Thursday, May 21, 2015

CFFI 1.0.1 released

CFFI 1.0.1 final has now been released for CPython! CFFI is a (CPython and PyPy) module to interact with C code from Python.

The main news from CFFI 0.9 is the new way to build extension modules: the "out-of-line" mode, where you have a separate build script. When this script is executed, it produces the extension module. This comes with associated Setuptools support that fixes the headache of distributing your own CFFI-using packages. It also massively cuts down the import times.

Although this is a major new version, it should be fully backward-compatible: existing projects should continue to work, in what is now called the "in-line mode".

The documentation has been reorganized and split into a few pages. For more information about this new "out-of-line" mode, as well as more general information about what CFFI is and how to use it, read the Goals and proceed to the Overview.

Unlike the 1.0 beta 1 version (<- click for a motivated introduction), the final version also supports an out-of-line mode for projects using ffi.dlopen(), instead of only ffi.verify().

PyPy support: PyPy needs integrated support for efficient JITting, so you cannot install a different version of CFFI on top of an existing PyPy. You need to wait for the upcoming PyPy 2.6 to use CFFI 1.0---or get a nightly build.

My thanks again to the PSF (Python Software Foundation) for their financial support!


Bug with the first example "ABI out-of-line": variadic functions (like printf, ending in a "..." argument) crash. Fixed in CFFI 1.0.2.

Tuesday, May 5, 2015

CFFI 1.0 beta 1

Finally! CFFI 1.0 is almost ready. CFFI gives Python developers a convenient way to call external C libraries. Here "Python" == "CPython or PyPy", but this post is mostly about the CPython side of CFFI, as the PyPy version is not ready yet.

On CPython, you can download the version "1.0.0b1" either by looking for the cffi-1.0 branch in the repository, or by saying

pip install "cffi>=1.0.dev0"

(Until 1.0 final is ready, pip install cffi will still give you version 0.9.2.)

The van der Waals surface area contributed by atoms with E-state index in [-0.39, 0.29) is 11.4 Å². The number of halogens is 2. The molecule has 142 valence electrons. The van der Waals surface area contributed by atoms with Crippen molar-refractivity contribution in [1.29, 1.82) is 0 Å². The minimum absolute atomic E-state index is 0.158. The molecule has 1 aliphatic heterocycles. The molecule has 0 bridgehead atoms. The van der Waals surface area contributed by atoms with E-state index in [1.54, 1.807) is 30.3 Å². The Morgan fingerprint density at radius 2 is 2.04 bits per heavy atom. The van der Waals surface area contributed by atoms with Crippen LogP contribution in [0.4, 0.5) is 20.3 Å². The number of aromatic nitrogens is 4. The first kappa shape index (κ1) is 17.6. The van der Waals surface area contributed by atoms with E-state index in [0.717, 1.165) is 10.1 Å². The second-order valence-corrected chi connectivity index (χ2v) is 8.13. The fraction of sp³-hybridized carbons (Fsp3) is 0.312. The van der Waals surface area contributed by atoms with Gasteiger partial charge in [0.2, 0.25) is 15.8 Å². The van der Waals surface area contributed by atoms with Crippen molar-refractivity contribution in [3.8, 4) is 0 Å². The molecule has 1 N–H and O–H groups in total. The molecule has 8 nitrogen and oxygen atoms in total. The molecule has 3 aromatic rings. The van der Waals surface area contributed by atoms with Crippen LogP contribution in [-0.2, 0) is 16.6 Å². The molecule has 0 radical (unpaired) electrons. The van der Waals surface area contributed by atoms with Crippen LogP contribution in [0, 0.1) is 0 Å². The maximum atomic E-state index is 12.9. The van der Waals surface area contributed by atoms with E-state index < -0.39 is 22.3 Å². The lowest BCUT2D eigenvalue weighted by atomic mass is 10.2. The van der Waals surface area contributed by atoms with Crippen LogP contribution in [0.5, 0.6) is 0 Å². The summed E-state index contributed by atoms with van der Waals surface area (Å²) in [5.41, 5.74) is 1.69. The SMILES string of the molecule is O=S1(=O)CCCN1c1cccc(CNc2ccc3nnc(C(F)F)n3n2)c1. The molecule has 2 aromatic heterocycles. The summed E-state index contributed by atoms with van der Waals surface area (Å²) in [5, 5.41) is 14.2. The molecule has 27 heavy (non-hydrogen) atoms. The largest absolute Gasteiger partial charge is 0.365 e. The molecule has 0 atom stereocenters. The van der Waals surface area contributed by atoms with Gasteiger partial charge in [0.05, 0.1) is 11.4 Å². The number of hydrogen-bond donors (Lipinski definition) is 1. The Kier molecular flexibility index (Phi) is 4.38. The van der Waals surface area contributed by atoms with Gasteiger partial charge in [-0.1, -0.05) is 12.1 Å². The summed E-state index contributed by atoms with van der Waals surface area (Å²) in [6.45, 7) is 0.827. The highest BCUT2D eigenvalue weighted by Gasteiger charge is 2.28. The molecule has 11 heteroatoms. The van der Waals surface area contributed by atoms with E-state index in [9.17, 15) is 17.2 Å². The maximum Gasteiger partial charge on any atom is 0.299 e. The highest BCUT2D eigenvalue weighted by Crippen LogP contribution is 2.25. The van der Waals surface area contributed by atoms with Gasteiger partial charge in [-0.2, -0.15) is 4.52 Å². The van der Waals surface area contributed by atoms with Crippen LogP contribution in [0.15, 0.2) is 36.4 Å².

The main news: you can now explicitly generate and compile a CPython C extension module from a "build" script. Then in the rest of your program or library, you no longer need to import cffi at all. Instead, you simply say:

from _my_custom_module import ffi, lib

Then you use ffi and lib just like you did in your verify()-based project in CFFI 0.9.2. (The lib is what used to be the result of verify().) The details of how you use them should not have changed at all, so that the rest of your program should not need any update.


This is a big step towards standard practices for making and distributing Python packages with C extension modules:

  • on the one hand, you need an explicit compilation step, triggered here by running the "build" script;
  • on the other hand, what you gain in return is better control over when and why the C compilation occurs, and more standard ways to write distutils- or setuptools-based files (see below).

Additionally, this completely removes one of the main drawbacks of using CFFI to interface with large C APIs: the start-up time. In some cases it could be extreme on slow machines (cases of 10-20 seconds on ARM boards occur commonly). Now, the import above is instantaneous.

In fact, none of the pure Python cffi package is needed any more at runtime (it needs only an internal extension module from CFFI, which can be installed by doing "pip install cffi-runtime" [*] if you only need that). The ffi object you get by the import above is of a completely different class written entirely in C. The two implementations might get merged in the future; for now they are independent, but give two compatible APIs. The differences are that some methods like cdef() and verify() and set_source() are omitted from the C version, because it is supposed to be a complete FFI already; and other methods like new(), which take as parameter a string describing a C type, are faster now because that string is parsed using a custom small-subset-of-C parser, written in C too.